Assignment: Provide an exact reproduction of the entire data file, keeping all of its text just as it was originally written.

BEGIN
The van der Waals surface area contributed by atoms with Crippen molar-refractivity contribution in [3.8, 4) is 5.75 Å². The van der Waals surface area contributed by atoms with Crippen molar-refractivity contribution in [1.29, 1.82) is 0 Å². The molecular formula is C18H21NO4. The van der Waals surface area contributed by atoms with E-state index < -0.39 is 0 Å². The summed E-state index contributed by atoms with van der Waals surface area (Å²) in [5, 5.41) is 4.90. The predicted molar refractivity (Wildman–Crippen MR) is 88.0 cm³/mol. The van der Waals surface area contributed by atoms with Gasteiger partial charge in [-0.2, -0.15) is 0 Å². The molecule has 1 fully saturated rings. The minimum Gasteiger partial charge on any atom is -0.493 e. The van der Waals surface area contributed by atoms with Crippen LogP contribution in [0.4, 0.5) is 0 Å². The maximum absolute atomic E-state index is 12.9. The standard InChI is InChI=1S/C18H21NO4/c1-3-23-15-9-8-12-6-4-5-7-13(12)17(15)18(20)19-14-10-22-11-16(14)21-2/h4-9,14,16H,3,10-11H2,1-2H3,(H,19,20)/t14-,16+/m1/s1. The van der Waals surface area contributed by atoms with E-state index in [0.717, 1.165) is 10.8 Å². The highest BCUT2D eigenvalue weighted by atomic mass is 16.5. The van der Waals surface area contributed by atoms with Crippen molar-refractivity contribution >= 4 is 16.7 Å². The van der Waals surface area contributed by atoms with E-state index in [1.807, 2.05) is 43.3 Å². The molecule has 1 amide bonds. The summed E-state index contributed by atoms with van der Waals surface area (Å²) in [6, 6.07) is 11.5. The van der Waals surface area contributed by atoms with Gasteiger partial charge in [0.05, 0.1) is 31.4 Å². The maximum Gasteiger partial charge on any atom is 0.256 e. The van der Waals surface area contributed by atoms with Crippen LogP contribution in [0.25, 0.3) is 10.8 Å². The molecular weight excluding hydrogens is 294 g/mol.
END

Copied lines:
The van der Waals surface area contributed by atoms with Crippen molar-refractivity contribution in [3.8, 4) is 5.75 Å². The van der Waals surface area contributed by atoms with Crippen molar-refractivity contribution in [1.29, 1.82) is 0 Å². The molecular formula is C18H21NO4. The van der Waals surface area contributed by atoms with E-state index < -0.39 is 0 Å². The summed E-state index contributed by atoms with van der Waals surface area (Å²) in [5, 5.41) is 4.90. The predicted molar refractivity (Wildman–Crippen MR) is 88.0 cm³/mol. The van der Waals surface area contributed by atoms with Gasteiger partial charge in [-0.2, -0.15) is 0 Å². The molecule has 1 fully saturated rings. The minimum Gasteiger partial charge on any atom is -0.493 e. The van der Waals surface area contributed by atoms with Crippen LogP contribution in [0.4, 0.5) is 0 Å². The maximum absolute atomic E-state index is 12.9. The standard InChI is InChI=1S/C18H21NO4/c1-3-23-15-9-8-12-6-4-5-7-13(12)17(15)18(20)19-14-10-22-11-16(14)21-2/h4-9,14,16H,3,10-11H2,1-2H3,(H,19,20)/t14-,16+/m1/s1. The van der Waals surface area contributed by atoms with E-state index in [0.717, 1.165) is 10.8 Å². The highest BCUT2D eigenvalue weighted by atomic mass is 16.5. The van der Waals surface area contributed by atoms with Crippen molar-refractivity contribution >= 4 is 16.7 Å². The van der Waals surface area contributed by atoms with E-state index in [1.807, 2.05) is 43.3 Å². The molecule has 1 amide bonds. The summed E-state index contributed by atoms with van der Waals surface area (Å²) in [6, 6.07) is 11.5. The van der Waals surface area contributed by atoms with Gasteiger partial charge in [0.05, 0.1) is 31.4 Å². The maximum Gasteiger partial charge on any atom is 0.256 e. The van der Waals surface area contributed by atoms with Crippen LogP contribution in [0.25, 0.3) is 10.8 Å². The molecular weight excluding hydrogens is 294 g/mol.